my life). It was ironic there was no room for personal expression in the art school. I went back to college and studied anthropology in order to learn how arts hold our stories, values and identity. I learned how I can use art to inspire quality of life for others. I then I had to figure out how to technically create the work I was meant to make. My family was relieved I left art school, but they never knew why. My husband and children have been amazingly supportive.

    1. Dear Barbara,
      What kind of insane person gets other students to destroy a fellow student’s
      work? I can barely express the outrage I feel toward ALL of them. BUT what is extraordinary is you, that you didn’t quit, but persisted. I am in complete admiration!

  17. I was considering majoring in Art in college, but was encouraged by parents and school counselors to pursue something that could support a family. Besides, you can always create art as a hobby. Thus, engineering (I was good at math and science subjects in high school, and both my parents were engineers). So… off to college to study engineering (ended up with degrees in Electrical Engineering).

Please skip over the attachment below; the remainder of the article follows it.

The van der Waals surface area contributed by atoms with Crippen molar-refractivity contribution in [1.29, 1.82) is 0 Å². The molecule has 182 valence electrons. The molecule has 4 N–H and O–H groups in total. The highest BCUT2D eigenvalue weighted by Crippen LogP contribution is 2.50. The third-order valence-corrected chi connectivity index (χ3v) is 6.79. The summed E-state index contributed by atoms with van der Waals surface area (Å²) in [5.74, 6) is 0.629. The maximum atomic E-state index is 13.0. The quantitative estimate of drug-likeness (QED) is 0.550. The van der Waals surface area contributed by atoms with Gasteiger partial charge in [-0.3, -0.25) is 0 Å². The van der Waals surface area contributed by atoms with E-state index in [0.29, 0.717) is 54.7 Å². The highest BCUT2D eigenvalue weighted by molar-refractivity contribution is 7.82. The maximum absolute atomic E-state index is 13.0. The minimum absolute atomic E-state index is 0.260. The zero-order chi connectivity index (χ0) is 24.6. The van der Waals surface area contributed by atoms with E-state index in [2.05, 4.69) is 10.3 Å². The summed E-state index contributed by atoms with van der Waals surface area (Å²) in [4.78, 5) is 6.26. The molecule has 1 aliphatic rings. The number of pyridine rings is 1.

Fast forward 40+ years, a husband, father, and grandfather, and a career that left no time for creating art… other than a sketch or a doodle now and again when I needed to prove to myself that I could still do it. After an accident that left me unable to work as an engineer manager, I picked up my watercolors and started painting. Now, I wish that I had more of a foundation in fine art… different media, different techniques, different subject matter, and art history. But, I am learning on my own and taking a few classes… and enjoying the first career that I wanted… only as a second career.

  18. My family didn’t really know I wanted to be an artist although my grandmother must have sensed it when she gave me a big painting set when I was about 9 years old and I did get a Paint by Number set one Christmas. There were no encouragements when I drew or painted from my immediate family. I could write and was encouraged to do that. Many years later when I knew I wanted to go to art school and had the choice between two jobs – one at the Maine College of Art with free tuition for classes and one at a different school that paid more, but meant a lot of travel instead of classes – someone I thought was a good friend laughed and said, “Take the job that pays more and BUY yourself some art.” I understood then that she had no idea what was in my heart of hearts. But now that I’m painting and showing my work, other friends and my family are very supportive. I live every day in gratitude for that.